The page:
Gingival hyperplasia from phenytoin. The mechanisms of adverse reactions to drugs vary. Some, like the urticarial or eczematous, are clearly based on an allergic or immunologic mechanism; others are utterly obscure in mechanism. Such is the gingival hyperplasia caused by phenytoin. Since it occurs in almost all patients receiving the drug, all one can say is that the effect probably is within the normal pharmacologic action of the drug.
Urticaria, also known as hives, is an outbreak of swollen, pale red bumps or plaques (wheals) on the skin that appear suddenly -- either as a result of the body's adverse reaction to certain allergens, or for unknown reasons.
Lichen striatus. This is a common and benign self-limited childhood dermatosis that is easily diagnosed from its classic appearance. Onset is usually between the ages of 3 and 10 years, and it is rare in young infants, adolescents, and adults. The lesions consist of pink, flesh-colored, or slightly hypopigmented flat-topped papules that evolve in a linear array following lines of Blaschko. The linear course of the papules may eventually traverse the major part of an extremity. The area of involvement is often noted to become wider as it advances and may even include the nails.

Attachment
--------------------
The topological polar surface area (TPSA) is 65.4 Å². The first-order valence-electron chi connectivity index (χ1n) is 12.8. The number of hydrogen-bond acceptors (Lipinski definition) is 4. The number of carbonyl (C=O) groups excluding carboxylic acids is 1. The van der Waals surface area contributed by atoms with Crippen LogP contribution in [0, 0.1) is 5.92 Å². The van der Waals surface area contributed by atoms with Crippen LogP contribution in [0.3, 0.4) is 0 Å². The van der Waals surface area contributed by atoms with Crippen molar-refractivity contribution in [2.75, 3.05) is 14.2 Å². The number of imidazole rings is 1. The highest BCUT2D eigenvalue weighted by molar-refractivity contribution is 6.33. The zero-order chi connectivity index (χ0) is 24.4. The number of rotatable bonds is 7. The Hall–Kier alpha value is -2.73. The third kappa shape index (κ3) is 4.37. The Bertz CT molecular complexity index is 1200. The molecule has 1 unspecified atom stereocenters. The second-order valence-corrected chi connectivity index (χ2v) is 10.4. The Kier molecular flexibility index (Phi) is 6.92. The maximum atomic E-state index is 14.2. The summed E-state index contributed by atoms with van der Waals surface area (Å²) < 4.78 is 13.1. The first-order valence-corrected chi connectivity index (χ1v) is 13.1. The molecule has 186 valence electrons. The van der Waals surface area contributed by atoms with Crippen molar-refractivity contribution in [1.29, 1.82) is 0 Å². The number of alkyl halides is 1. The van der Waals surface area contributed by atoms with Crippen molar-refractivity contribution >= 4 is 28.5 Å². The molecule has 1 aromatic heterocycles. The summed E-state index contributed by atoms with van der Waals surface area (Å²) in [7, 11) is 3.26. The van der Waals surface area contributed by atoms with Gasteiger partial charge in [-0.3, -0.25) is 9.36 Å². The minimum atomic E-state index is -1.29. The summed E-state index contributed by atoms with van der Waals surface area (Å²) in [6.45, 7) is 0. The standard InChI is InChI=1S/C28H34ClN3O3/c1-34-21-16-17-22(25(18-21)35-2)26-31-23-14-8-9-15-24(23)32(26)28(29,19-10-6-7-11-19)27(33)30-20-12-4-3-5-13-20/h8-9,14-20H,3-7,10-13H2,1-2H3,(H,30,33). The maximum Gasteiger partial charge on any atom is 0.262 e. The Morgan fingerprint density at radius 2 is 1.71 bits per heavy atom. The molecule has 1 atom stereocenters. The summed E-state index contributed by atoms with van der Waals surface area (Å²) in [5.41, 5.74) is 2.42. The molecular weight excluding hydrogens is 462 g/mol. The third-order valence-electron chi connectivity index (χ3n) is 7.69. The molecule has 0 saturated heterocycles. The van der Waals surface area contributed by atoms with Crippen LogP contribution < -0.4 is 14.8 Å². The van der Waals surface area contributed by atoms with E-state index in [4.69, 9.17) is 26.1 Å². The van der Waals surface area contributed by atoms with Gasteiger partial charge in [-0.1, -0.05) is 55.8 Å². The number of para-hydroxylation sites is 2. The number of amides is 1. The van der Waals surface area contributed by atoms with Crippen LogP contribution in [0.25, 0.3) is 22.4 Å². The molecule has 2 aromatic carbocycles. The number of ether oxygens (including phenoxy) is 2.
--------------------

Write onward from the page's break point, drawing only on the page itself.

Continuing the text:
Lyme disease is a bacterial infection transmitted by a tick Lyme disease was first recognized in 1975 after researchers investigated why unusually large numbers of children were being diagnosed with juvenile rheumatoid arthritis in Lyme, Connecticut and two neighboring towns.
The eruption shown was unusual in that it was so widespread and vesiculopustular. Occasionally, this unimportant eruption must be differentiated from more serious infectious processes, such as neonatal herpes simplex. Tzanck smear of a pustule of erythema toxicum neonatorum will reveal numerous eosinophils but no multinucleated giant cells or bacteria. Occasionally, peripheral eosinophilia is also present. The cause of this condition is not known, and it resolves spontaneously within 10 days. No treatment is required.